The EU is taking Ireland to court for failing to sufficiently protect peat bogs.

The European Commission says Ireland has failed to fulfil the requirements of the Habitats Directive “to protect sites designated for raised bog and blanket bog habitats from turf cutting.”

“The Habitats Directive requires Member States to designate their most precious natural habitats and to protect them from harmful activities. These sites in Ireland continue to be degraded through drainage and turf cutting activities, and insufficient action is being taken to restore the sites.” 

With increasing concern about climate change, bogs are also considered important carbon stores.

A recent UN report calculated Ireland’s degraded peat bogs as emitting “21.5 million tonnes of CO2 equivalent per year”, according to figures quoted by the European Commission.

For comparisons sake, Ryanair is estimated to have emitted 13 million tonnes of CO2 in 2023.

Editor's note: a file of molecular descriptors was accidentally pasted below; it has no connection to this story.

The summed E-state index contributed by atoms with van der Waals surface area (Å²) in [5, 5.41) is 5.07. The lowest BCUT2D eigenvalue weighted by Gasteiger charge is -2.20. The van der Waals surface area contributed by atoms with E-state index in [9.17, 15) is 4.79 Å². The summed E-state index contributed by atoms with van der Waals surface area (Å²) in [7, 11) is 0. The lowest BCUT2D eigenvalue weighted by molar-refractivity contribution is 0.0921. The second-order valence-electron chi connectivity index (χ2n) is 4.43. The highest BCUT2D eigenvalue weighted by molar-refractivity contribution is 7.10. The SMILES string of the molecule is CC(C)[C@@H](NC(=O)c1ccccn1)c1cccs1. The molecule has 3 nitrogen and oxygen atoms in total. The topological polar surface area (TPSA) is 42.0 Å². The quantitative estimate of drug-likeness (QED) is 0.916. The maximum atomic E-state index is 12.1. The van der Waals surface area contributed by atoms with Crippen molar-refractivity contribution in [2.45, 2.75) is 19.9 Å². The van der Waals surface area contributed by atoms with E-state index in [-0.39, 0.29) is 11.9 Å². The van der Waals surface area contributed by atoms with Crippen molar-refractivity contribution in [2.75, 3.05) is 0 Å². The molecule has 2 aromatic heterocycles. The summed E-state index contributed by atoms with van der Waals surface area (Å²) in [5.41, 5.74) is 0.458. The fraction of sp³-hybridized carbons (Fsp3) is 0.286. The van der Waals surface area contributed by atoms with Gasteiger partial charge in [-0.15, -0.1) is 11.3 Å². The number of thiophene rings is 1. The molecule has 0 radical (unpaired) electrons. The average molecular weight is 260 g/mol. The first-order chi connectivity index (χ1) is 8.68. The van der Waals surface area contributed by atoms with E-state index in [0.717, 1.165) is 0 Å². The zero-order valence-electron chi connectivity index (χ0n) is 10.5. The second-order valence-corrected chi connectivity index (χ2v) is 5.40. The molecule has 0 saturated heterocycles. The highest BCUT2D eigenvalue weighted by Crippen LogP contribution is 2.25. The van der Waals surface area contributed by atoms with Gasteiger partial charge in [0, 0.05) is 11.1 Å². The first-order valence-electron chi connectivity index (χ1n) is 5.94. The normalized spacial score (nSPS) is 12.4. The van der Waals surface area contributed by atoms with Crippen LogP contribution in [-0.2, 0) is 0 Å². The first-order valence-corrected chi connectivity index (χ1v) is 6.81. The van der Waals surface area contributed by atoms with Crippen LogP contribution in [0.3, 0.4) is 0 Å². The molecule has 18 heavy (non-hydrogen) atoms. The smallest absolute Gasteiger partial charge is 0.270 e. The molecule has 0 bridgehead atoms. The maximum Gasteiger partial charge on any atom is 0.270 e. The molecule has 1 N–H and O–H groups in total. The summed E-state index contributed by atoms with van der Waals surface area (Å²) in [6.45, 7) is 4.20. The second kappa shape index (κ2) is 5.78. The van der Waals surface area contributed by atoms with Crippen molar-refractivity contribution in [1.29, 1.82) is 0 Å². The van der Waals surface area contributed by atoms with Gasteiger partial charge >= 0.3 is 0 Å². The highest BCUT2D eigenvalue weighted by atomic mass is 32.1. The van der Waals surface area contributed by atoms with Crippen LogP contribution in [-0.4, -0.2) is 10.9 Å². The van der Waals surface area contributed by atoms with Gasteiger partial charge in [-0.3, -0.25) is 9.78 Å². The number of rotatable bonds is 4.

The European Commission has been threatening Ireland with court action since 2011. Today the EU said “despite some progress, the Irish authorities have not fully addressed the shortcomings.”

Peat bogs fall under the responsibility of the Department of Housing, Local Government and Heritage.

In a statement the government department said “the state has invested significantly since 2011 in the conservation and restoration of our peatlands.”

“There has been a complete cessation of turf-cutting on almost 80% of the raised bog SACs since 2011 and a reduction of almost 40% on 2022 turf cutting levels in 2023 on raised bogs.”

“The Department will carefully consider the details of the case once papers are received from the European Commission regarding its referral to the Court of Justice of the European Union. In the meantime, the Department will continue to implement, prioritise, and advance measures to conserve our protected peatlands in consultation with stakeholders.”